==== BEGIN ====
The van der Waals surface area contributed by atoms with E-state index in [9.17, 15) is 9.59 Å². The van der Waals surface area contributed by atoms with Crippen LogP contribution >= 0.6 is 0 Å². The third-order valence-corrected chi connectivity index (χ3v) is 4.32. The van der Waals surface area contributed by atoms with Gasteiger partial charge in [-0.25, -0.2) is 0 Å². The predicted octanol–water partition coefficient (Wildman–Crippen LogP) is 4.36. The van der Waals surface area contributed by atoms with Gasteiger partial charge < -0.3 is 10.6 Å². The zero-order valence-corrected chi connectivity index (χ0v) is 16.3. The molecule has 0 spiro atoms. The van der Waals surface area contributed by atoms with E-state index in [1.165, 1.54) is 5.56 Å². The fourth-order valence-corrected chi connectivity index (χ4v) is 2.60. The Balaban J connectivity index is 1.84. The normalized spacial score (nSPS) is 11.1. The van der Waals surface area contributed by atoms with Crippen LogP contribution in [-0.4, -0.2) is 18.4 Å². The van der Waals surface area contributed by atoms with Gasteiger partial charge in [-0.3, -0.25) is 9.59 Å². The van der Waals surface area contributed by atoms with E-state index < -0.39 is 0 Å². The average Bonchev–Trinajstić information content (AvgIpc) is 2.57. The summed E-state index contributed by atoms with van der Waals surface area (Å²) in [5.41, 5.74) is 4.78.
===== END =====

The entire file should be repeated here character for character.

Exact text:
The van der Waals surface area contributed by atoms with E-state index in [9.17, 15) is 9.59 Å². The van der Waals surface area contributed by atoms with Crippen LogP contribution >= 0.6 is 0 Å². The third-order valence-corrected chi connectivity index (χ3v) is 4.32. The van der Waals surface area contributed by atoms with Gasteiger partial charge in [-0.25, -0.2) is 0 Å². The predicted octanol–water partition coefficient (Wildman–Crippen LogP) is 4.36. The van der Waals surface area contributed by atoms with Gasteiger partial charge < -0.3 is 10.6 Å². The zero-order valence-corrected chi connectivity index (χ0v) is 16.3. The molecule has 0 spiro atoms. The van der Waals surface area contributed by atoms with E-state index in [1.165, 1.54) is 5.56 Å². The fourth-order valence-corrected chi connectivity index (χ4v) is 2.60. The Balaban J connectivity index is 1.84. The normalized spacial score (nSPS) is 11.1. The van der Waals surface area contributed by atoms with Crippen LogP contribution in [-0.4, -0.2) is 18.4 Å². The van der Waals surface area contributed by atoms with Gasteiger partial charge in [-0.3, -0.25) is 9.59 Å². The van der Waals surface area contributed by atoms with E-state index < -0.39 is 0 Å². The average Bonchev–Trinajstić information content (AvgIpc) is 2.57. The summed E-state index contributed by atoms with van der Waals surface area (Å²) in [5.41, 5.74) is 4.78.